Agronomy and Horticulture Department



Breeding for Grain Quality Traits: The Challenges of Measuring Phenotypes and Identifying Genotypes

Date of this Version


Document Type



Plant and Soil Sciences eLibrary (PASSeL) Lesson


Copyright © 2019 Don Lee. Used by permission.

This project was supported in part by the National Research Initiative Competitive Grants CAP project 2011-68002-30029 from the USDA National Institute of Food and Agriculture, administered by the University of California-Davis and by the National Science Foundation (NSF), Division of Undergraduate Education, National SMETE Digital Library Program, Award #0938034, administered by the University of Nebraska. Any opinions, findings, conclusions or recommendations expressed in this publication are those of the author and do not necessarily reflect the views of the USDA or NSF.


An introduction to methods and difficulties of plant breeding. Comparisons are made between corn, proso millet, wheat, and sorghum.

Lesson Objectives

This lesson is an introduction to methods and difficulties of plant breeding. Comparisons are made between corn, proso millet, wheat, and sorghum.

After completing this lesson you should be able to:

  • Distinguish between plant breeding and seed production.
  • List some different types of grain quality traits targeted by plant breeders.
  • Describe the range of methods the plant breeders may use to measure grain quality traits and rank their relative difficulty.
  • Describe the types of genetic control observed for different grain traits.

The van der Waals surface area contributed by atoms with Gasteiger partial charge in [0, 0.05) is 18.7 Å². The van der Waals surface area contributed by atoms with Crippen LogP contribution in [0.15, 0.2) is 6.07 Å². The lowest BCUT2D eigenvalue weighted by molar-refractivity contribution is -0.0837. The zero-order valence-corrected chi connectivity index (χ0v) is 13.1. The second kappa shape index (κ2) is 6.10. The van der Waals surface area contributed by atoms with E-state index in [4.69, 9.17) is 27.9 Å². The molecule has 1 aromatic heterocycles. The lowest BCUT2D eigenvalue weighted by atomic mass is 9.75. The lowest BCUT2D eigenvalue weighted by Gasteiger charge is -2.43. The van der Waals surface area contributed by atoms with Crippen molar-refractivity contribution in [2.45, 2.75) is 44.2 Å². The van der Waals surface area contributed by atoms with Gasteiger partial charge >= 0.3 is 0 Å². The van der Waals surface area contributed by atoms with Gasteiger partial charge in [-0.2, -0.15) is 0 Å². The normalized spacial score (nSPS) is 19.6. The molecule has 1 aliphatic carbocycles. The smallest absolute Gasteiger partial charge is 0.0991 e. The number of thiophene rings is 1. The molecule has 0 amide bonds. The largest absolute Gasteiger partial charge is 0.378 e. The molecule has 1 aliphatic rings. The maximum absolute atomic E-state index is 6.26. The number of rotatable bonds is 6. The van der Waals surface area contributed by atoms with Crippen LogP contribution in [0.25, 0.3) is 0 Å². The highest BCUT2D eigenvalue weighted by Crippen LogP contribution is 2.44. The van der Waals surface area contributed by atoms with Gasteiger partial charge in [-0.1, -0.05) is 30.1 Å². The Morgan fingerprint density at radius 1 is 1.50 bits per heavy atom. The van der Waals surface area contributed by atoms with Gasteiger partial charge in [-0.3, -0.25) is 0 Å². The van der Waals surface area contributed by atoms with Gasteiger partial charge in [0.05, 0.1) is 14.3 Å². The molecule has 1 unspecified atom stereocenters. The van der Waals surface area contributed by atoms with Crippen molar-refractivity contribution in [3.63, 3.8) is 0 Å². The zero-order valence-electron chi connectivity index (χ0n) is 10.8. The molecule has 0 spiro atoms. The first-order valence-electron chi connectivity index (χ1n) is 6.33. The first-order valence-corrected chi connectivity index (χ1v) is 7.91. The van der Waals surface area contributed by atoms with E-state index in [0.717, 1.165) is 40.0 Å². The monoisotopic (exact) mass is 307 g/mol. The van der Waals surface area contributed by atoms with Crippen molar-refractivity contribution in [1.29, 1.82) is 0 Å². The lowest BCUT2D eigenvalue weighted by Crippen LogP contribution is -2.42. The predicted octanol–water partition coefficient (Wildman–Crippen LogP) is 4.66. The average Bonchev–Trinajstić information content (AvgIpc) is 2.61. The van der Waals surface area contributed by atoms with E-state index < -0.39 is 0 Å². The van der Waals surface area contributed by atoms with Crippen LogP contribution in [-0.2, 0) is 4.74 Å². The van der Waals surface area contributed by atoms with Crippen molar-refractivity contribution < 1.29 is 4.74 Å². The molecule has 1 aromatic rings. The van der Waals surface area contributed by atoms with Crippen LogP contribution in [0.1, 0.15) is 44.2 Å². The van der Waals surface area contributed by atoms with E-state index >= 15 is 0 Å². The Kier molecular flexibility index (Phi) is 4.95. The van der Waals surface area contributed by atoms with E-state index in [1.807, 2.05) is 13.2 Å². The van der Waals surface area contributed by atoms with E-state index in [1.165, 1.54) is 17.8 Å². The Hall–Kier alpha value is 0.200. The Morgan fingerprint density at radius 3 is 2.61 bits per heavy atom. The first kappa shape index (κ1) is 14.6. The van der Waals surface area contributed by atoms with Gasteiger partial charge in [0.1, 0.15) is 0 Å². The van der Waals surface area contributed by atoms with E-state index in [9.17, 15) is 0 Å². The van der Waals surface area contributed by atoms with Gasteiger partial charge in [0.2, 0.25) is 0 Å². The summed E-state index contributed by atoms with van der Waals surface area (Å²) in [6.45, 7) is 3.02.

• Assess the impact of the following factors on the workload and success a plant breeder might expect in their breeding program: (a) method of trait measurement, (b) role of environment on trait variation, (c) genetic control of the trait variation, and (d) mating system of the crop species.

Four plant breeders—Steve Baenziger, David Baltenspurger, Jeff Pedersen, and Ken Russell—breed different grain crops grown in Nebraska. A common goal in their work is discovering varieties of their crops (wheat, proso millet, sorghum, and corn, respectively) that will produce high grain yields. An additional concern is grain quality. Quality can involve traits that are as obvious as grain color or as subtle as phosphorus levels. Adding grain quality traits to the required characteristics of a crop variety imposes many new challenges for these plant breeders.

This lesson describes two major questions plant breeders will address in their work as they alter a grain quality trait in a variety with acceptable yield. The first is “how will they measure the trait and select the plants they want?” The second is “if they find plants with the desired quality trait, how is that trait genetically determined and how will it be passed on?” The answers to both questions will determine the amount of work it will take to accomplish their goals.